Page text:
David Neill, an attorney representing Eaton’s Ferry Estates residents, set the tone for the remainder of the Warren County Board of Adjustment meeting Wednesday, Sept. 30 about 14 minutes into Chateau on the Lake developer Robert Schaar’s opening comments. 

Schaar, who had just started to discuss the potential financial impact of the proposed Lake Gaston hotel project, was met by an objection from Neill, who was seated in the Warren County High School football stadium bleachers behind Schaar, who was speaking at a podium between the crowd and the board. 

To that point, Neill hadn’t been introduced in the quasi-judicial meeting to consider two applications: one for a variance request and one for a conditional use permit. 

Neill, of Fox Rothschild Attorneys at Law, stood up and said, “Objection. This is a variance hearing. It’s not a developer’s dream hearing. It may be a wonderful vision but it has nothing to do with finding the facts...”

The board sustained the objection and ultimately found the facts weren’t on Schaar’s side for the variance request, voting 3-1 to deny it, while granting a continuance for the conditional use permit hearing, currently scheduled for Monday, Oct. 26 at the Warren County Armory Civic Center. 

Board members Julia Torain, Robert Kelly and Glenn Forsythe voted against the variance request and Greg Cox for it. Randall Robinson and Joseph Zeno were recused from the meeting to avoid a potential impartiality conflict. 

“They decided to hear the variance first, hear the witnesses, go through the whole process and then based upon the evidence, Mr. Schaar did not provide substantial evidence to justify the variance,” Warren County Planning and Zoning Administrator Ken Krulik said following the meeting. “That’s why it was denied. There’s four specific criteria and his application did not specify meeting those standards.”

Schaar was asking for maximum impervious surface ratio for the project to be increased from 36 percent to 60 percent. Examples of impervious surfaces are streets, parking lots and roofs. In other words, when it rains, the water cannot pass through these artificial objects; it has to go somewhere.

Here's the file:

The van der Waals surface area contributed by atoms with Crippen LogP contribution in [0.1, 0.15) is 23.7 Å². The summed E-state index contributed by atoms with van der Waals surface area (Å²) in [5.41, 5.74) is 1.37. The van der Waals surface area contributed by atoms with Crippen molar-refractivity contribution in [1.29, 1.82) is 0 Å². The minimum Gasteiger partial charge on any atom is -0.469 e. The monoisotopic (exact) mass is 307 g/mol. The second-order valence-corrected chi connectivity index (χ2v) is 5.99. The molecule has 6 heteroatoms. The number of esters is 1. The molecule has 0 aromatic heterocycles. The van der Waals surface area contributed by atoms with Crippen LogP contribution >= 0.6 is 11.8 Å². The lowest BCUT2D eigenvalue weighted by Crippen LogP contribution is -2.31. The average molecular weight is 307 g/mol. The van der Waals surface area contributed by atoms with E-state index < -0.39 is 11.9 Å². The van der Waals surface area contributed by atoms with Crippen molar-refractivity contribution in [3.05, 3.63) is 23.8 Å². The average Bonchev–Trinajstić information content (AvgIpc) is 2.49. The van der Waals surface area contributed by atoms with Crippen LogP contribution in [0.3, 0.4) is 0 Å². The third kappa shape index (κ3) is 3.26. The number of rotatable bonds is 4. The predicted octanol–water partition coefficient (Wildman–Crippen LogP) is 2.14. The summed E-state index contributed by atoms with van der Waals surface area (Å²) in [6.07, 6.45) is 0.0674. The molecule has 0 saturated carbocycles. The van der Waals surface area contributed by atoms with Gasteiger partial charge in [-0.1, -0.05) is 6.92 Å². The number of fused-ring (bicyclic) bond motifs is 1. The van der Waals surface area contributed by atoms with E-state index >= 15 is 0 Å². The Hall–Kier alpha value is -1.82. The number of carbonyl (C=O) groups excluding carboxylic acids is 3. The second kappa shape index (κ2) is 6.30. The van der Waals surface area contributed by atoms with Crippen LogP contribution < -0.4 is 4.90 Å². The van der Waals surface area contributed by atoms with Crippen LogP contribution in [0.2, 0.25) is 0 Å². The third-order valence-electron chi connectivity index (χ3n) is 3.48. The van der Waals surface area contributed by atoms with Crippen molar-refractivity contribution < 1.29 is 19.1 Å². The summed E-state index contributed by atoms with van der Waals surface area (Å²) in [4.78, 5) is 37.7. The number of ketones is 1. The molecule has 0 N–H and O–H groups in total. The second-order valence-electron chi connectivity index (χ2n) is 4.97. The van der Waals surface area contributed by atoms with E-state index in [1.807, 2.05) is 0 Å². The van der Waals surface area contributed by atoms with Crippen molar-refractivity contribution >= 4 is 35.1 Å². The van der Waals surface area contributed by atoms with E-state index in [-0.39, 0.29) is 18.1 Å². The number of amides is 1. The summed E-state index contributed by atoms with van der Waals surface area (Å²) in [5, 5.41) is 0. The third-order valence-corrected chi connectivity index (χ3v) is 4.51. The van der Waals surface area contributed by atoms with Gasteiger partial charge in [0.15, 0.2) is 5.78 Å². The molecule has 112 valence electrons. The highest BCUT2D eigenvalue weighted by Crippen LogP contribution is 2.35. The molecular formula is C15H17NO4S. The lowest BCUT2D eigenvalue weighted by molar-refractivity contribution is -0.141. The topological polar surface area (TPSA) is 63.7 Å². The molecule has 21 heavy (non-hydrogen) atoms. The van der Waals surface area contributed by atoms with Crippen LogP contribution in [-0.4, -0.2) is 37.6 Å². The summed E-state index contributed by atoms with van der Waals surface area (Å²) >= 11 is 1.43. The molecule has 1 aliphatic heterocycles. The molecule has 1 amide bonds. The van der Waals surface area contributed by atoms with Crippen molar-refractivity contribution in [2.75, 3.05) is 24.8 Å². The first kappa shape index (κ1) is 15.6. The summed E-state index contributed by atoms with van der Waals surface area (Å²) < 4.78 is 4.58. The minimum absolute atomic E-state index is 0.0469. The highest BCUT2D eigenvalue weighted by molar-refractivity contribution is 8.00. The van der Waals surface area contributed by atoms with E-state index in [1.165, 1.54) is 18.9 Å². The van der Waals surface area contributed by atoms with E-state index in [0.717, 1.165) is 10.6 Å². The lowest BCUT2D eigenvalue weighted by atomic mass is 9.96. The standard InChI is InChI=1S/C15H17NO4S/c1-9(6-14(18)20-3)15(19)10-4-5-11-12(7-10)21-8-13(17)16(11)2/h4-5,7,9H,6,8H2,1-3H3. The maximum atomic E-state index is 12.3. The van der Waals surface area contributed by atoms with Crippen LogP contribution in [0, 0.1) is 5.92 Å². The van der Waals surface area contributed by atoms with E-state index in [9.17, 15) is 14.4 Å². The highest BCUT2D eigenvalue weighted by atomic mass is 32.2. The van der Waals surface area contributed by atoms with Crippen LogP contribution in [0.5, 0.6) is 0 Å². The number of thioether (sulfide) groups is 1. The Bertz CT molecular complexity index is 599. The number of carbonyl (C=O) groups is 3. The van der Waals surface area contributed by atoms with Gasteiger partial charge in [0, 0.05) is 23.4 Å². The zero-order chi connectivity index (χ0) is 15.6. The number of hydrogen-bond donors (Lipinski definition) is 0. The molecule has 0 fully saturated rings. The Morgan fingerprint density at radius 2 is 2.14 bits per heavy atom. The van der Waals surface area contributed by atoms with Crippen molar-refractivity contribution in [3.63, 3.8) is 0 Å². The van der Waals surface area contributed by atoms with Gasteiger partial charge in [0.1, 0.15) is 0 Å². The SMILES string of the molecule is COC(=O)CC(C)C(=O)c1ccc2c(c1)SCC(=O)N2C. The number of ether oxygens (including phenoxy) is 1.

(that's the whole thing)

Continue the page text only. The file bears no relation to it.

Schaar’s team needed to prove “practical difficulties or unnecessary hardships” were the cause of the variance request. While questioned by the board, Schaar indicated that adhering to the 36-percent rule would cause a financial hardship in the development process. Kelly replied that the board does not consider cost in this matter; those comments were met by a round of applause from the crowd, which was then asked to refrain from further voicing of their approval. 

Krulik was unsure of whether the variance decision could be appealed. 

“That’s up to the developer,” Krulik said of the next step on the variance request. “He has to adhere to the regulations but he also has to justify why he’s asking for this. This whole process itself was essentially like being in court. He had to provide evidence in his testimony as to why he wanted to have these applications approved.”

Harold Yelle, Betty Mazor, Todd Eastland, and Louis Arp each testified during the variance hearing as witnesses for Neill. Mayor, Eastland and Arp are Eaton’s Ferry residents and Yelle, a professional land surveyor and engineer from Raleigh, served as an expert witness on engineering, site design and stormwater. 

“Having looked at this plan, I feel like they could provide the same services, the same amount of units and still meet the 36 percent,” Yelle testified. “The problem is they’ll have to spend some more money.”

Yelle added he believes that the hotel plans were drawn without consideration to stormwater management. 

When asked about stormwater runoff in August, Schaar said, “Every single project I’ve ever built, we’ve always had a storm runoff game plan on both impact and sediment and erosion control... We’re not quite there yet but I can assure you that is at the forefront of our thoughts.”

Schaar, of Montreal, has owned a home in Hubquarter Landing for more than three years and has spoken of his appreciation for the state of North Carolina, the Triangle area in which he works and Lake Gaston. 

Schaar said Wednesday that his conversations with Lake Gaston residents often center on the desire for better healthcare, more affordable housing, more senior living options, and creating more business for local establishments during the fall and winter - all of which could be addressed by the project.

Toward the end of the meeting, Schaar admitted to being “naive” about the night’s proceedings, to be better prepared for the next one and promised to be more vigilant in community outreach regarding the project. 

Some of Mazor’s testimony was pointed squarely at Schaar’s opening comments. She said she had been a resident of Eaton’s Ferry Estates for 19 years and personally invested in the private road near her home that she speculated could be in jeopardy because of the project. 

“When I stand out on my front porch, I’m no longer going to see trees,” Mazor said. “I’m no longer going to hear the birds. I’m no longer going to feel safe, because of the traffic. I’m going to be looking up toward a five-story building.

“He talks about senior citizens having an affordable place. Well, I am a senior citizen. I have an affordable place.”